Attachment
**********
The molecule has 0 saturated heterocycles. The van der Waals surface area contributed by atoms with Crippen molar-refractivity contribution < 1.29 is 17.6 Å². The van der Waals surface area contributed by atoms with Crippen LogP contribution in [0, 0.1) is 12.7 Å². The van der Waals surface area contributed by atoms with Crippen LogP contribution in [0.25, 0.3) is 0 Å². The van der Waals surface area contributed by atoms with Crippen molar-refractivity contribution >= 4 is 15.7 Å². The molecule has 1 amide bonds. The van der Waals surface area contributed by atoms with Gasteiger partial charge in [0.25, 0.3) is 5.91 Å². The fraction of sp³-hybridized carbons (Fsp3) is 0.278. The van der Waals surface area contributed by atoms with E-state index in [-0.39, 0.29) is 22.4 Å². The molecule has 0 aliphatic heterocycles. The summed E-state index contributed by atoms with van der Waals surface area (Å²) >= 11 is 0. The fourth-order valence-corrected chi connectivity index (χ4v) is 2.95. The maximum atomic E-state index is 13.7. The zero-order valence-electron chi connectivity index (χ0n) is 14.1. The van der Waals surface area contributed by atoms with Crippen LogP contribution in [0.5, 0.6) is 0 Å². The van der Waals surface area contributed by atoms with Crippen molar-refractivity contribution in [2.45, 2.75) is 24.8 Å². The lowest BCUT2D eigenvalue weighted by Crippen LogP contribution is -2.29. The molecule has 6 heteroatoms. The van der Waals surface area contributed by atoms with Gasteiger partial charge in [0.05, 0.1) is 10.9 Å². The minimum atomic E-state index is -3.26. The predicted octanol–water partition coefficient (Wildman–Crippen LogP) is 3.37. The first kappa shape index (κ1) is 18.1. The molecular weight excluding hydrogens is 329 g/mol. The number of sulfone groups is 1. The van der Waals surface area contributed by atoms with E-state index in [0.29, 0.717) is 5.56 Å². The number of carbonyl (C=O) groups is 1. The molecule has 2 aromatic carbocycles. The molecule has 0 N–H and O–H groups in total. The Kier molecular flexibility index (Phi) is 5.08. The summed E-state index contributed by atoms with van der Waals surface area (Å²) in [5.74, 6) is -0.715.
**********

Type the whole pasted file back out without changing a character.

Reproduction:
The molecule has 0 saturated heterocycles. The van der Waals surface area contributed by atoms with Crippen molar-refractivity contribution < 1.29 is 17.6 Å². The van der Waals surface area contributed by atoms with Crippen LogP contribution in [0, 0.1) is 12.7 Å². The van der Waals surface area contributed by atoms with Crippen LogP contribution in [0.25, 0.3) is 0 Å². The van der Waals surface area contributed by atoms with Crippen molar-refractivity contribution >= 4 is 15.7 Å². The molecule has 1 amide bonds. The van der Waals surface area contributed by atoms with Gasteiger partial charge in [0.25, 0.3) is 5.91 Å². The fraction of sp³-hybridized carbons (Fsp3) is 0.278. The van der Waals surface area contributed by atoms with E-state index in [-0.39, 0.29) is 22.4 Å². The molecule has 0 aliphatic heterocycles. The summed E-state index contributed by atoms with van der Waals surface area (Å²) >= 11 is 0. The fourth-order valence-corrected chi connectivity index (χ4v) is 2.95. The maximum atomic E-state index is 13.7. The zero-order valence-electron chi connectivity index (χ0n) is 14.1. The van der Waals surface area contributed by atoms with Crippen LogP contribution in [0.5, 0.6) is 0 Å². The van der Waals surface area contributed by atoms with Crippen molar-refractivity contribution in [2.45, 2.75) is 24.8 Å². The lowest BCUT2D eigenvalue weighted by Crippen LogP contribution is -2.29. The molecule has 6 heteroatoms. The van der Waals surface area contributed by atoms with Gasteiger partial charge in [0.05, 0.1) is 10.9 Å². The minimum atomic E-state index is -3.26. The predicted octanol–water partition coefficient (Wildman–Crippen LogP) is 3.37. The first kappa shape index (κ1) is 18.1. The molecular weight excluding hydrogens is 329 g/mol. The number of sulfone groups is 1. The van der Waals surface area contributed by atoms with E-state index in [0.29, 0.717) is 5.56 Å². The number of carbonyl (C=O) groups is 1. The molecule has 2 aromatic carbocycles. The molecule has 0 N–H and O–H groups in total. The Kier molecular flexibility index (Phi) is 5.08. The summed E-state index contributed by atoms with van der Waals surface area (Å²) in [5.74, 6) is -0.715.